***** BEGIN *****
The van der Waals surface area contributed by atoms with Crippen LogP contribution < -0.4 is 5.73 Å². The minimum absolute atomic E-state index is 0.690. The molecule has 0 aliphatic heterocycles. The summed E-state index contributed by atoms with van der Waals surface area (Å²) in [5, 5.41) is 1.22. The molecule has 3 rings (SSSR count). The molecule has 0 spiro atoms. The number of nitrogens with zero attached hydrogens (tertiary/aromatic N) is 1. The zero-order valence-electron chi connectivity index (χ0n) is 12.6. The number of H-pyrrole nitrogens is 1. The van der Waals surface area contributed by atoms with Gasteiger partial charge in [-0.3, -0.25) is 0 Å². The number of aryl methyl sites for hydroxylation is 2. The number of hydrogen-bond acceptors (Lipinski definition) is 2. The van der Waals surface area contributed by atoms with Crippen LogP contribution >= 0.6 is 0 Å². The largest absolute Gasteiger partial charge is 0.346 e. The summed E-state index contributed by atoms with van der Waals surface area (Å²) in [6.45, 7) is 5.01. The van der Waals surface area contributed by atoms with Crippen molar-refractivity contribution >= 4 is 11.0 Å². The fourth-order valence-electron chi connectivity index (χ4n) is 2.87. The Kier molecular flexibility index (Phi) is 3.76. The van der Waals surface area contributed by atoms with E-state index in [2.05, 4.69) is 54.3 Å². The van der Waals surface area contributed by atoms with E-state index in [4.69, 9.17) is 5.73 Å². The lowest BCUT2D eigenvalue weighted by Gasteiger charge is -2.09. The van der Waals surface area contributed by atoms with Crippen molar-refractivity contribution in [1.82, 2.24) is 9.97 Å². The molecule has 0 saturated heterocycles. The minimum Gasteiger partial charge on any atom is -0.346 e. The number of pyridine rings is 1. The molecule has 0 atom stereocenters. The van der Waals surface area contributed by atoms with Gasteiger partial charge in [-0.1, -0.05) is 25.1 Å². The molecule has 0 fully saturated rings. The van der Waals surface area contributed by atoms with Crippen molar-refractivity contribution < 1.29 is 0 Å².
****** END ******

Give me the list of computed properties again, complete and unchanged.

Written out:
The van der Waals surface area contributed by atoms with Crippen LogP contribution < -0.4 is 5.73 Å². The minimum absolute atomic E-state index is 0.690. The molecule has 0 aliphatic heterocycles. The summed E-state index contributed by atoms with van der Waals surface area (Å²) in [5, 5.41) is 1.22. The molecule has 3 rings (SSSR count). The molecule has 0 spiro atoms. The number of nitrogens with zero attached hydrogens (tertiary/aromatic N) is 1. The zero-order valence-electron chi connectivity index (χ0n) is 12.6. The number of H-pyrrole nitrogens is 1. The van der Waals surface area contributed by atoms with Gasteiger partial charge in [-0.3, -0.25) is 0 Å². The number of aryl methyl sites for hydroxylation is 2. The number of hydrogen-bond acceptors (Lipinski definition) is 2. The van der Waals surface area contributed by atoms with Crippen LogP contribution >= 0.6 is 0 Å². The largest absolute Gasteiger partial charge is 0.346 e. The summed E-state index contributed by atoms with van der Waals surface area (Å²) in [6.45, 7) is 5.01. The van der Waals surface area contributed by atoms with Crippen molar-refractivity contribution >= 4 is 11.0 Å². The fourth-order valence-electron chi connectivity index (χ4n) is 2.87. The Kier molecular flexibility index (Phi) is 3.76. The van der Waals surface area contributed by atoms with E-state index in [2.05, 4.69) is 54.3 Å². The van der Waals surface area contributed by atoms with E-state index in [4.69, 9.17) is 5.73 Å². The lowest BCUT2D eigenvalue weighted by Gasteiger charge is -2.09. The van der Waals surface area contributed by atoms with Crippen molar-refractivity contribution in [1.82, 2.24) is 9.97 Å². The molecule has 0 saturated heterocycles. The minimum Gasteiger partial charge on any atom is -0.346 e. The number of pyridine rings is 1. The molecule has 0 atom stereocenters. The van der Waals surface area contributed by atoms with Gasteiger partial charge in [-0.1, -0.05) is 25.1 Å². The molecule has 0 fully saturated rings. The van der Waals surface area contributed by atoms with Crippen molar-refractivity contribution < 1.29 is 0 Å².